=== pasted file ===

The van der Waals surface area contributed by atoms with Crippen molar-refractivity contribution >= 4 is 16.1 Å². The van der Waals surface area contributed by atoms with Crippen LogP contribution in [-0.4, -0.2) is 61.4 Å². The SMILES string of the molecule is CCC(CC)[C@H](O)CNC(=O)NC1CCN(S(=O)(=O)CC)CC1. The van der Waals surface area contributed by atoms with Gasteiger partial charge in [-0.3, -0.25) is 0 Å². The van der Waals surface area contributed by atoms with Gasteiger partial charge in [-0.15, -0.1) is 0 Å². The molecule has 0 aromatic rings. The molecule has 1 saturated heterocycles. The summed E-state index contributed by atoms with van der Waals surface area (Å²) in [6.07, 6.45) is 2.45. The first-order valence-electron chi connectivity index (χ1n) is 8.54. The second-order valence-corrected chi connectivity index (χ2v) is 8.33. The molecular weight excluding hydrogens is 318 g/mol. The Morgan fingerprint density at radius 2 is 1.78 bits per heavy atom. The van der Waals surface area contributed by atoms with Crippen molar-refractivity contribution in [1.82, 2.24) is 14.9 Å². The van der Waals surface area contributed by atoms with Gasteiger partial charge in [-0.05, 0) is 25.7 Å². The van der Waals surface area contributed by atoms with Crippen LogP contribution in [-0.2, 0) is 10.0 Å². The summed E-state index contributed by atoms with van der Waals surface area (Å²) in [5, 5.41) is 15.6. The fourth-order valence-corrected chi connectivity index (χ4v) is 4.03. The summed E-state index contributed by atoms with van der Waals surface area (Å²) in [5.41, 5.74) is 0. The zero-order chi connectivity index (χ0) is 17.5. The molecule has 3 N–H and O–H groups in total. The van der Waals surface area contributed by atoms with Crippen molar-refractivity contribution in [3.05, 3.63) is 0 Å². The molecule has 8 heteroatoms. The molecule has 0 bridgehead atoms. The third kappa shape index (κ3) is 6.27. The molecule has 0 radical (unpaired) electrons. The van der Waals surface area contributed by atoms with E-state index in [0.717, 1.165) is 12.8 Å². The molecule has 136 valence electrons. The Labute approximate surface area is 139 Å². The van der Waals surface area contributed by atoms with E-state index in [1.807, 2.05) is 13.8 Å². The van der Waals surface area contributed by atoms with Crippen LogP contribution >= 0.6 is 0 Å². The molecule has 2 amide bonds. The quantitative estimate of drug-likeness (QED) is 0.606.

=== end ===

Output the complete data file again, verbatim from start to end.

The van der Waals surface area contributed by atoms with Crippen molar-refractivity contribution >= 4 is 16.1 Å². The van der Waals surface area contributed by atoms with Crippen LogP contribution in [-0.4, -0.2) is 61.4 Å². The SMILES string of the molecule is CCC(CC)[C@H](O)CNC(=O)NC1CCN(S(=O)(=O)CC)CC1. The van der Waals surface area contributed by atoms with Gasteiger partial charge in [-0.3, -0.25) is 0 Å². The van der Waals surface area contributed by atoms with Gasteiger partial charge in [-0.15, -0.1) is 0 Å². The molecule has 0 aromatic rings. The molecule has 1 saturated heterocycles. The summed E-state index contributed by atoms with van der Waals surface area (Å²) in [6.07, 6.45) is 2.45. The first-order valence-electron chi connectivity index (χ1n) is 8.54. The second-order valence-corrected chi connectivity index (χ2v) is 8.33. The molecular weight excluding hydrogens is 318 g/mol. The Morgan fingerprint density at radius 2 is 1.78 bits per heavy atom. The van der Waals surface area contributed by atoms with Crippen molar-refractivity contribution in [1.82, 2.24) is 14.9 Å². The van der Waals surface area contributed by atoms with Gasteiger partial charge in [-0.05, 0) is 25.7 Å². The van der Waals surface area contributed by atoms with Crippen LogP contribution in [-0.2, 0) is 10.0 Å². The summed E-state index contributed by atoms with van der Waals surface area (Å²) in [5, 5.41) is 15.6. The fourth-order valence-corrected chi connectivity index (χ4v) is 4.03. The summed E-state index contributed by atoms with van der Waals surface area (Å²) in [5.41, 5.74) is 0. The zero-order chi connectivity index (χ0) is 17.5. The molecule has 3 N–H and O–H groups in total. The van der Waals surface area contributed by atoms with Crippen molar-refractivity contribution in [3.05, 3.63) is 0 Å². The molecule has 8 heteroatoms. The molecule has 0 bridgehead atoms. The third kappa shape index (κ3) is 6.27. The molecule has 0 radical (unpaired) electrons. The van der Waals surface area contributed by atoms with E-state index in [0.717, 1.165) is 12.8 Å². The molecule has 136 valence electrons. The Labute approximate surface area is 139 Å². The van der Waals surface area contributed by atoms with E-state index in [1.807, 2.05) is 13.8 Å². The van der Waals surface area contributed by atoms with Crippen LogP contribution >= 0.6 is 0 Å². The molecule has 2 amide bonds. The quantitative estimate of drug-likeness (QED) is 0.606.